Popular Science Monthly/Volume 27/May 1885/Notes


Thirty years ago pines were planted in the Sologne, a tract of waste land near Blois, France. Fifteen years afterward, as the pines were cut away, oaks sprang up spontaneously to take their places, thus tending to restore what history tells was the ancient vegetation of the country. M. Émile Hausen-Blangsted states, in illustration of the struggle for existence among trees, that the pine is dislodging the larch in the Grisons, while there and in the Jura the beech prevails over both. In Switzerland generally the beech gains the place of the oak, fir, and birch, and in Prussia the pine encroaches on the oak and the birch. Birches and the ash are extending themselves in the pine-forests of Russia, and the birch is dislodging the aboriginal pines in Siberia.

Mr. Frederick Ransome is making a cement from blast-furnace slag and lime, much superior to the cements previously made from this refuse matter. He uses lime from the gas-works, gets rid of the sulphur by calcination with coal or coke, and then dissipates it in the form of sulphureted hydrogen. While Portland cement breaks under a load of 818 pounds, this cement, under the same circumstances, exhibits a power of cohesion up to 1,170 pounds.

The Convallaria polygonatum, whose name indicates its relation to the lilies-of-the-valley, may fairly be described as a traveling plant. It has a root formed of knots, by which it annually advances about an inch from the place where the plant was first rooted. Every year another knot is added, and this drags the plant farther on; so that in twenty years' time the plant will have traveled about twenty inches from its original place.

The continued publication of the "Index Medicus" has been undertaken, after arrangement with the editors and the representatives of the late Mr. F. Leypoldt, the former publisher, by Mr. George S. Davis, of Detroit. The first number of the journal for the current year, having been necessarily delayed, will comprise the literature of January, February, and March. Further publication will be made monthly as usual. At the end of the year, in addition to the usual index of names, subscribers will be furnished with an index of subjects to the volume.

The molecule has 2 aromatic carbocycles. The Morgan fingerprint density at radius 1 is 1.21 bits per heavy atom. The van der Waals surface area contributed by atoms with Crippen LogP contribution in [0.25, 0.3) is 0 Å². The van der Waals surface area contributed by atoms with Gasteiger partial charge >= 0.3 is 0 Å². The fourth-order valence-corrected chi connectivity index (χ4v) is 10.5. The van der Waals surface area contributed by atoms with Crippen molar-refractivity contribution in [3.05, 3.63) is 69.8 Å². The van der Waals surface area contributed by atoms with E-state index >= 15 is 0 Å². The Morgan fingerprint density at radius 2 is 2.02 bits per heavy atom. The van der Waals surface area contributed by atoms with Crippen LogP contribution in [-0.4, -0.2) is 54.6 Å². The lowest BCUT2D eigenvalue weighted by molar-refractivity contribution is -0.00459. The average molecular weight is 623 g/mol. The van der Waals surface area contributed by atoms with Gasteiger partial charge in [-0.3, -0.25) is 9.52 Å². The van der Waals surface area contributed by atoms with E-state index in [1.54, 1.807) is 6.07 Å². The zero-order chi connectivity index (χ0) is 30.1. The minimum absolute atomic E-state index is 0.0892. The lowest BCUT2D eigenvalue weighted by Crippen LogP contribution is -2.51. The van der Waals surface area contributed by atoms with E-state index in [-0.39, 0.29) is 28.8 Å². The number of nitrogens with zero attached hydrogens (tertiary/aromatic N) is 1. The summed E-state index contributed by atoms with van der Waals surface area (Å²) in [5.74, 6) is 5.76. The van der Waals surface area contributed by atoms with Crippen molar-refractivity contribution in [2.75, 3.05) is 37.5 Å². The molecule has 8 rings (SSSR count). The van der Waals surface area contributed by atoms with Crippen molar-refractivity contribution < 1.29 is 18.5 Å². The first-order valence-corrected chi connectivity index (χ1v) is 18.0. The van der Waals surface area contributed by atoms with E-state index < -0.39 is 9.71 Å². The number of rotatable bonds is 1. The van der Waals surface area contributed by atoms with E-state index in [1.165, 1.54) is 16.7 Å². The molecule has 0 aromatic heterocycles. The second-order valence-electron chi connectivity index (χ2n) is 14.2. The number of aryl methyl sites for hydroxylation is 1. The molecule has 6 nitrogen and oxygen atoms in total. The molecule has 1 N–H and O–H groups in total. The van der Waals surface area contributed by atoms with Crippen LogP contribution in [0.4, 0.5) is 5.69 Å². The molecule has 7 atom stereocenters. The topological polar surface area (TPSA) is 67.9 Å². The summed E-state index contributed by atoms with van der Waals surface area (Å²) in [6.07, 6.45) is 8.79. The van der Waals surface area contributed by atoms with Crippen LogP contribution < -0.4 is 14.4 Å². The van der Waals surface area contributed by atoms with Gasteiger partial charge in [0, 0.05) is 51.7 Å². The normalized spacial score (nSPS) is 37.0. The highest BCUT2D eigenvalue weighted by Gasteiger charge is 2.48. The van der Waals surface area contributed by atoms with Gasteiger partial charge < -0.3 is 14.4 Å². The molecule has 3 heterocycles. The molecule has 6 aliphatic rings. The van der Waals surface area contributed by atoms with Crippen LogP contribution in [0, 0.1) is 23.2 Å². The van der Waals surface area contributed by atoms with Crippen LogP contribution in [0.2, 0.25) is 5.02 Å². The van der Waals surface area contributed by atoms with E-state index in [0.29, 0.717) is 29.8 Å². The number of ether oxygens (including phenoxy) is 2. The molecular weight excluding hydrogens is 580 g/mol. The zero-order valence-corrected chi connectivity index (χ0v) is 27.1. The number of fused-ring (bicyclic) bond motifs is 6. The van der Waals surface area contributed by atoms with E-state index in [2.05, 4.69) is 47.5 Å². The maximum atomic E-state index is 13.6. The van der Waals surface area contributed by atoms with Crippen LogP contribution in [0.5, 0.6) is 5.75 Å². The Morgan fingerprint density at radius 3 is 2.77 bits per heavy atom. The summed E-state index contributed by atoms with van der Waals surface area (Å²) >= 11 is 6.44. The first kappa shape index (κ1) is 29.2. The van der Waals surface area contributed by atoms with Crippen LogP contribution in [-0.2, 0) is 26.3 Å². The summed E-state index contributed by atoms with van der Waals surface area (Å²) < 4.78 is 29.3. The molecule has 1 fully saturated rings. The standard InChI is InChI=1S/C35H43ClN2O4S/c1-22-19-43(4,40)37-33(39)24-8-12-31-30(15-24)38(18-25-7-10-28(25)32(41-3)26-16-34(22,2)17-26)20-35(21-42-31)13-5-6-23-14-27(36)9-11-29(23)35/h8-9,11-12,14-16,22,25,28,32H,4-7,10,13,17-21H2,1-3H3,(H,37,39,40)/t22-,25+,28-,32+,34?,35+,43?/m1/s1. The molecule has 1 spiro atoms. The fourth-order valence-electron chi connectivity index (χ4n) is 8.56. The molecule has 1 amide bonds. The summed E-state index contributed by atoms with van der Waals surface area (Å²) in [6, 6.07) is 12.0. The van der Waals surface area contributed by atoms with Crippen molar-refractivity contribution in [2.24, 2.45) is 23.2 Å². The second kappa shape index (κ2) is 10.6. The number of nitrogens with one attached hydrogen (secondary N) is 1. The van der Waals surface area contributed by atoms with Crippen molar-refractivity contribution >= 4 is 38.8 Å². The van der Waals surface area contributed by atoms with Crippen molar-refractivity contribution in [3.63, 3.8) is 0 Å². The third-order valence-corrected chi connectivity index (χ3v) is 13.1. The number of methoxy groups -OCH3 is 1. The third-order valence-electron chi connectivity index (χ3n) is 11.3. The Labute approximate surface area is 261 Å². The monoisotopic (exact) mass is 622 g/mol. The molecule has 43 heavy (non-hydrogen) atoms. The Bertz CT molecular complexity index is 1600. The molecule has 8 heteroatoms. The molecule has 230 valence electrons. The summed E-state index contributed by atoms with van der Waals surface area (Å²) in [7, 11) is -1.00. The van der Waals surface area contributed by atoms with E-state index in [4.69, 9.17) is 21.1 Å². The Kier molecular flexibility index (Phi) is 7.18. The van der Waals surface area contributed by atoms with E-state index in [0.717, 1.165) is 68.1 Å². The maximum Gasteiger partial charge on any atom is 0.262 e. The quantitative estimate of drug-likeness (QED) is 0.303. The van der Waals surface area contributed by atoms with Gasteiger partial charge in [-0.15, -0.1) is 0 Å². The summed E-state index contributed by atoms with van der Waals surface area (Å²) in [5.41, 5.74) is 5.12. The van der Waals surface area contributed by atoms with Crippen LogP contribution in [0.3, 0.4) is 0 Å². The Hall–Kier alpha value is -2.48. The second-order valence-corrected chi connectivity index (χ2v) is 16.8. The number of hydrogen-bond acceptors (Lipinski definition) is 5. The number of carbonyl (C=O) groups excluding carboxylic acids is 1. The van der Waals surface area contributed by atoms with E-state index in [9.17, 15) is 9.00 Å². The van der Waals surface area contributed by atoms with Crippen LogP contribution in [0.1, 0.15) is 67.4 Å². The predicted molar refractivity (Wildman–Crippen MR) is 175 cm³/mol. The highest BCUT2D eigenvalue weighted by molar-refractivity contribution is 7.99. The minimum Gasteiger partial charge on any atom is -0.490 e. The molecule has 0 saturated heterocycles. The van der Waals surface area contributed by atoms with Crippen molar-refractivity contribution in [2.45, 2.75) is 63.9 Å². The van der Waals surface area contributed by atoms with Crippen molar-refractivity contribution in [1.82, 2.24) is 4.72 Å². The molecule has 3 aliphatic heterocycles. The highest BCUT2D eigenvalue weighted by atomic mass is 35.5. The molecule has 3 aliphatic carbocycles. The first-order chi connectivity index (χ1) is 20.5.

The Geological Society has awarded the Wollaston medal to Mr. George Busk for his researches on fossil polyzoa and pleistocene mammalia; the Murchison medal to Professor Ferdinand Roemer, of Breslau; the Lyell medal to Professor H. G. Seeley, for his long-continued work on fossil saurians; and the Bigsby medal to M. Renard, of the Brussels Museum, for his petrographical researches.

The "Saturday Review" gives some more illustrations of the learning that is fostered by the English School-Board cram examinations. One is, that "the earth's axis is a pole put through the center of the sun, which turns it round." Another pupil stated that "the Nile is the only remarkable river in the world. It was discovered by Dr. Livingstone, and rises in Mungo Park." On ancient Britain the examinations brought out statements that Julius Cæsar invaded the country b. c. 400; that the women "wore their hair down their backs, with torches in their hands"; and that the "Druids were an ancient people, supposed to be Roman Catholics."

The latest reports from Sydney with reference to the Monotremata state that Mr. Caldwell has exhibited specimens "showing the stages in the development of the monotremes from the laying of the egg to the hatching," and that Baron Miklucho-Maclay, who had found that the temperature of Echidna was 82·5 Fahr., now finds that that of the Ornithorhynchus is only 76° Fahr., or more than 20° below that of man.